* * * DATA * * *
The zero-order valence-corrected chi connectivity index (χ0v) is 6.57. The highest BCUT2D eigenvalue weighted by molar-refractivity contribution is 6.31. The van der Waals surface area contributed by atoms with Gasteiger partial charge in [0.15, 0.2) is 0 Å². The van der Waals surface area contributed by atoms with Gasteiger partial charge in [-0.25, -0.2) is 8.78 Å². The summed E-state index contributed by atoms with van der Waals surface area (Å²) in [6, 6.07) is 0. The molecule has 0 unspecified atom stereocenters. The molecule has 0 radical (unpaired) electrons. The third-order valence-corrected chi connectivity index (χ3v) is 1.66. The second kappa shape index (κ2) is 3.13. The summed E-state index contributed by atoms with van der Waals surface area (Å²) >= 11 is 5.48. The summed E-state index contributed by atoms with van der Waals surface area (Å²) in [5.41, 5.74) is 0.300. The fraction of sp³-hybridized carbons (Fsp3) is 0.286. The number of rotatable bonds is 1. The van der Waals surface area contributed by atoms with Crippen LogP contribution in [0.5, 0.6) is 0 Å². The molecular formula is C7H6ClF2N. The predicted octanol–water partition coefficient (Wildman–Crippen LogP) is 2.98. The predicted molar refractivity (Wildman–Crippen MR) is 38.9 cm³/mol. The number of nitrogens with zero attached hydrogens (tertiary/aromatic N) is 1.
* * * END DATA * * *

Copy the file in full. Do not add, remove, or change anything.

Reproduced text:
The zero-order valence-corrected chi connectivity index (χ0v) is 6.57. The highest BCUT2D eigenvalue weighted by molar-refractivity contribution is 6.31. The van der Waals surface area contributed by atoms with Gasteiger partial charge in [0.15, 0.2) is 0 Å². The van der Waals surface area contributed by atoms with Gasteiger partial charge in [-0.25, -0.2) is 8.78 Å². The summed E-state index contributed by atoms with van der Waals surface area (Å²) in [6, 6.07) is 0. The molecule has 0 unspecified atom stereocenters. The molecule has 0 radical (unpaired) electrons. The third-order valence-corrected chi connectivity index (χ3v) is 1.66. The second kappa shape index (κ2) is 3.13. The summed E-state index contributed by atoms with van der Waals surface area (Å²) >= 11 is 5.48. The summed E-state index contributed by atoms with van der Waals surface area (Å²) in [5.41, 5.74) is 0.300. The fraction of sp³-hybridized carbons (Fsp3) is 0.286. The number of rotatable bonds is 1. The van der Waals surface area contributed by atoms with Crippen LogP contribution in [0.5, 0.6) is 0 Å². The molecular formula is C7H6ClF2N. The predicted octanol–water partition coefficient (Wildman–Crippen LogP) is 2.98. The predicted molar refractivity (Wildman–Crippen MR) is 38.9 cm³/mol. The number of nitrogens with zero attached hydrogens (tertiary/aromatic N) is 1.